Dear Amy: I have been married to “Bev” for 14 years. She is wonderful. It is a second marriage for both of us.
Her son, “Cliff,” is like a son to me, and I love him very much. The problem is that my wife’s family, who all live locally, seem to think of Cliff as something other than being immediate family. Cliff is a real estate agent. He is part-owner of a company, and a real estate broker.
Cliff works extremely hard to make a living and yet he has several family members who will not use his services.
His first cousin refused to use him while buying and selling numerous houses, to the tune of approximately $225,000 in lost revenue for Cliff.
Cliff has a wife and two children, and certainly could use the money.
The same exact thing happened five years ago, and my wife did not talk to her sister or niece for almost three years because of it. They are very snobbish, and don’t include us in their gatherings.
I am fed up with it and want to unload on the bunch of them; including the parents who I think are partly to blame for this whole situation.
As it stands right now, I do not want any of them in my house at all. Based on this; however, I feel if I did unload, it would mean that my wife would end up losing whatever relationship she now has with her sister and niece.
What do you think I should do?
— Furious Stepdad
Dear Furious: I believe your choice to frame this business situation as “lost revenue” is a little misleading. In my opinion, this is not lost revenue (because he never had the revenue to start with), but “potential income.”
This makes a difference, because you seem to see this as business that was taken from “Cliff,” versus business that was not offered to him.
Your loyalty toward him is laudable, but before you choose to unload, you should carefully consider the consequences.
First of all, acting out would not benefit him — and it might actually hurt him.
If this family of snobbish locals chooses to retaliate, they could badmouth his business, which relies strongly on good referrals and great reviews.
Furthermore, your choice to unload would likely damage your wife’s relationship with her family further.
Cliff will have to build up his business through other means, and there might be more positive ways you can help, aside from punishing these family members.
If your wife wants to completely break with her kin, she should make that move on her own, and you should support her.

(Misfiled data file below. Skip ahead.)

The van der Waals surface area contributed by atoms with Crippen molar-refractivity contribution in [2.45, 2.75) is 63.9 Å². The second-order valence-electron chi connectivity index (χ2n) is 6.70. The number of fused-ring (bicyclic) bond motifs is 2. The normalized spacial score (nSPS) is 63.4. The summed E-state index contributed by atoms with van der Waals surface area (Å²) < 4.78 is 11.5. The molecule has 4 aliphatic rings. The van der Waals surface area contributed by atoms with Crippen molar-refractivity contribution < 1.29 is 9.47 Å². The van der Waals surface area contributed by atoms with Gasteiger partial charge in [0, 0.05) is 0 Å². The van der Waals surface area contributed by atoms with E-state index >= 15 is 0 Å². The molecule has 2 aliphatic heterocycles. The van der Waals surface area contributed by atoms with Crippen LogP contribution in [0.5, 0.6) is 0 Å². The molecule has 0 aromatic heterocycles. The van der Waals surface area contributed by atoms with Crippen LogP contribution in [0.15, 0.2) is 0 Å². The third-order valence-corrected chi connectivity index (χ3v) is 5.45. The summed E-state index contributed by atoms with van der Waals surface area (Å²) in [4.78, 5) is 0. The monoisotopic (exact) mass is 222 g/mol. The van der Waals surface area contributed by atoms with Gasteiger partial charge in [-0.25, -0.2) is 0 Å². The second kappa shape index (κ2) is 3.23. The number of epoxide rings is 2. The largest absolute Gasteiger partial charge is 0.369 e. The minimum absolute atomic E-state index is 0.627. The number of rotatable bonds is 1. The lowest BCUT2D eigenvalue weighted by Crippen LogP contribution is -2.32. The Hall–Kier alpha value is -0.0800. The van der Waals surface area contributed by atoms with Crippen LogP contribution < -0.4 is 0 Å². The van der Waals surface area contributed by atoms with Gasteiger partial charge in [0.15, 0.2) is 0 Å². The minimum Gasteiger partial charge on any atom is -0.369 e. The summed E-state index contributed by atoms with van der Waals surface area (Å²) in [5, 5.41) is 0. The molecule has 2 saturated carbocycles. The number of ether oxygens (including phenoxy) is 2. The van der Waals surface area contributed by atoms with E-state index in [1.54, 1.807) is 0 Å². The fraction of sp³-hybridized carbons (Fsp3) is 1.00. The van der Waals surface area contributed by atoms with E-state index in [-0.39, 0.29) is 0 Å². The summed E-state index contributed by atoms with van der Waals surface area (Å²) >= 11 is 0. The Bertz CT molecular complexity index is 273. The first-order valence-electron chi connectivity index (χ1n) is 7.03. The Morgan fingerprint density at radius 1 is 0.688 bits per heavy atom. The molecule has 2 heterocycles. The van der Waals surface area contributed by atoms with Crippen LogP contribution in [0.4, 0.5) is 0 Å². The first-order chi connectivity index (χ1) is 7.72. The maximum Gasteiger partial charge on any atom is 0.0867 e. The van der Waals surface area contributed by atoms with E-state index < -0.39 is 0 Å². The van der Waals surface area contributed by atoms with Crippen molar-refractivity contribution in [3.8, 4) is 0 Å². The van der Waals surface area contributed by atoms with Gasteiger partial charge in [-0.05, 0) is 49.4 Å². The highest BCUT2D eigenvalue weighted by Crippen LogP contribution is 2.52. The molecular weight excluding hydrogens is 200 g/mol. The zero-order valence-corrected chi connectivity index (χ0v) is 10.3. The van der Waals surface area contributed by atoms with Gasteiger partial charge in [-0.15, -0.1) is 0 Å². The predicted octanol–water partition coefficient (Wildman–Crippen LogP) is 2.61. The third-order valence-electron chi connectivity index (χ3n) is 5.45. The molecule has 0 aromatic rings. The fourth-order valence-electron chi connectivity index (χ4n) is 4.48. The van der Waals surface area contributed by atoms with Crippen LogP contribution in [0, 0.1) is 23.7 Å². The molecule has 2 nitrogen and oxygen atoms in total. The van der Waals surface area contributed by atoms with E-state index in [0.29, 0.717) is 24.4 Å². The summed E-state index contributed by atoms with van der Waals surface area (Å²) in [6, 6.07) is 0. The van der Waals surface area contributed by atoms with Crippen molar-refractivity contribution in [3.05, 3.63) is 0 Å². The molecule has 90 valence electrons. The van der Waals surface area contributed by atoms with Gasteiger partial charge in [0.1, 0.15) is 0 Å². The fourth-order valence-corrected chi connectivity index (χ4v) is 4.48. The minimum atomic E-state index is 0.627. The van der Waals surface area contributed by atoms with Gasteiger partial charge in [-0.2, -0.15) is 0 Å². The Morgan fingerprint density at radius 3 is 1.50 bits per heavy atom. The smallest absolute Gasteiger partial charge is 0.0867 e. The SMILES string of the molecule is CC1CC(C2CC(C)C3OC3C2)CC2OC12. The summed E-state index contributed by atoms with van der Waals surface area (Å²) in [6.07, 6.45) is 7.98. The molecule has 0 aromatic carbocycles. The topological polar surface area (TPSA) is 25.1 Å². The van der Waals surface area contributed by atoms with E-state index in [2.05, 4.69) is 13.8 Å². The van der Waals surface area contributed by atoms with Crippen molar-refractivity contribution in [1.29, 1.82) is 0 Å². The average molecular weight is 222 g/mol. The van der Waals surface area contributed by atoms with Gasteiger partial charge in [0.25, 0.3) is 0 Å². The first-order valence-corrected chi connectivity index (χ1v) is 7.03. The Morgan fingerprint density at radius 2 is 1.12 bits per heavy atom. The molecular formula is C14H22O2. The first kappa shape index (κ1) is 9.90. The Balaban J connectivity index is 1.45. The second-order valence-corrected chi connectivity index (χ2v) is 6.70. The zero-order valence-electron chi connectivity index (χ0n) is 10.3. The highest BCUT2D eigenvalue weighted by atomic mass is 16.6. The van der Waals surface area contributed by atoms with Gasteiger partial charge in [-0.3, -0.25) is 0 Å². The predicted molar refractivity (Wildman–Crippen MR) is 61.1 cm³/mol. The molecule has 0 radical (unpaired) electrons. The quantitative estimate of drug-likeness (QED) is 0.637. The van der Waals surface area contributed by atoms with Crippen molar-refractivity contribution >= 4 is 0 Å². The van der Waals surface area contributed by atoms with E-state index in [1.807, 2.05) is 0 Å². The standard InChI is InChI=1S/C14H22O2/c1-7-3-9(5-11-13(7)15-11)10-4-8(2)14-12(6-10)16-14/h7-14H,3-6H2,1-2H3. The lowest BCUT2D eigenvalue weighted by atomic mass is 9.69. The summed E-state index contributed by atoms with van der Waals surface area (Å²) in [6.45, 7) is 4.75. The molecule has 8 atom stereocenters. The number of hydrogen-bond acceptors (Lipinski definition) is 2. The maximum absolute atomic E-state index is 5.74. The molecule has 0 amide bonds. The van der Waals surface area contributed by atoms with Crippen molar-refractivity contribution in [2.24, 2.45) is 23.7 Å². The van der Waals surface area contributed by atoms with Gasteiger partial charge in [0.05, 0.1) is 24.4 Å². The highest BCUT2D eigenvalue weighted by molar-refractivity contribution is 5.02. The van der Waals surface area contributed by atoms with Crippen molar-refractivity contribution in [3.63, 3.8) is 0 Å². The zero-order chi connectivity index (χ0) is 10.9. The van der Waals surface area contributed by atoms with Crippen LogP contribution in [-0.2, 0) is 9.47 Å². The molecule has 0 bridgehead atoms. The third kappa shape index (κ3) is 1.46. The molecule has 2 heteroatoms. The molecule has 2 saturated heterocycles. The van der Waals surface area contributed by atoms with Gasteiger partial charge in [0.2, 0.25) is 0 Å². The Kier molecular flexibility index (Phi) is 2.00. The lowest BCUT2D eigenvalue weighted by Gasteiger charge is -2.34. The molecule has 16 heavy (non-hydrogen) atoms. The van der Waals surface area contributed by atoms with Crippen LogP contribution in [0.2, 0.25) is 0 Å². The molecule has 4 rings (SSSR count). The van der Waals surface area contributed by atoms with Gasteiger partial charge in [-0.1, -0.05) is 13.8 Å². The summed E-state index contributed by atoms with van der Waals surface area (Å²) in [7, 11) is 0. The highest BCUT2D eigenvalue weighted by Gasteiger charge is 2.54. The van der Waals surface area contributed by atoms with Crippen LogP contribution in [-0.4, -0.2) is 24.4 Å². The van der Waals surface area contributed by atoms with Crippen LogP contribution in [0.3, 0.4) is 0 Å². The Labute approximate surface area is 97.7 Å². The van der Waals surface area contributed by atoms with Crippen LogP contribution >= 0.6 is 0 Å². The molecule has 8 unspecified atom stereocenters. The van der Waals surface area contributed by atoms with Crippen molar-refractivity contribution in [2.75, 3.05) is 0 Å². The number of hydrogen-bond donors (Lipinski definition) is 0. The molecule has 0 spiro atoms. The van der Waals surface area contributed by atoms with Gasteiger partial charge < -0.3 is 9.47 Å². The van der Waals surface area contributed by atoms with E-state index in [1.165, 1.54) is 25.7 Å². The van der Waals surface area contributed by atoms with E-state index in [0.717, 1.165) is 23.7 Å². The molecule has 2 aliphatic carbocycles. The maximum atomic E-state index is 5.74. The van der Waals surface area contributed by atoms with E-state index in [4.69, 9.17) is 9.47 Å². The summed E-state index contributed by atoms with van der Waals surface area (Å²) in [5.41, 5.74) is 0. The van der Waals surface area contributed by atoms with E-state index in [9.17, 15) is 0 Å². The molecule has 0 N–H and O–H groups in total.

Dear Amy: Is it ever right to give unsolicited advice to a loved one if you say in advance that they are free to take your advice, or not?
For instance, is it right to offer said advice in a case where you see the train wreck coming and you would never forgive yourself if you did not try to avert it?
— Asking for a Friend
Dear Asking: A few words about advice: Anyone is always free to “take or not take” advice — solicited or otherwise. Keep that very much in mind.
I have a quote scrawled on a Post-It note over my desk: “Unsolicited advice is always self-serving.”
For instance, your desire to warn someone away from a speeding train allays your own anxiety; it might also give you some “told you so” satisfaction later.
Unsolicited advice can also negatively affect your relationship with the person to whom you’re offering it, because it seems intrusive and personal.
That having been said, if you see a train bearing down on a loved-one, yes — you should warn them.
Just don’t expect them to necessarily heed your warning.
You can offer up your advice by essentially asking the other person to invite it. For instance, “I have a point of view regarding your personal situation. May I share it with you?”
If the other person says, “Yes — go ahead,” they’re more likely to hear what you say.
Dear Amy: “Tired and Taxed” said his wife had hidden many of her financial assets, while continuing to accept his financial support for the running of the household.
Thank you for suggesting that he call a lawyer. Some forensic accounting is called for, and her response to the idea of a “post-nup” could give him an important clue concerning the future of their marriage.
— Supportive Husband
Dear Supportive: I agree.
(You can email Amy Dickinson at [email protected] or send a letter to Ask Amy, P.O. Box 194, Freeville, NY 13068. You can also follow her on Twitter @askingamy or Facebook.)
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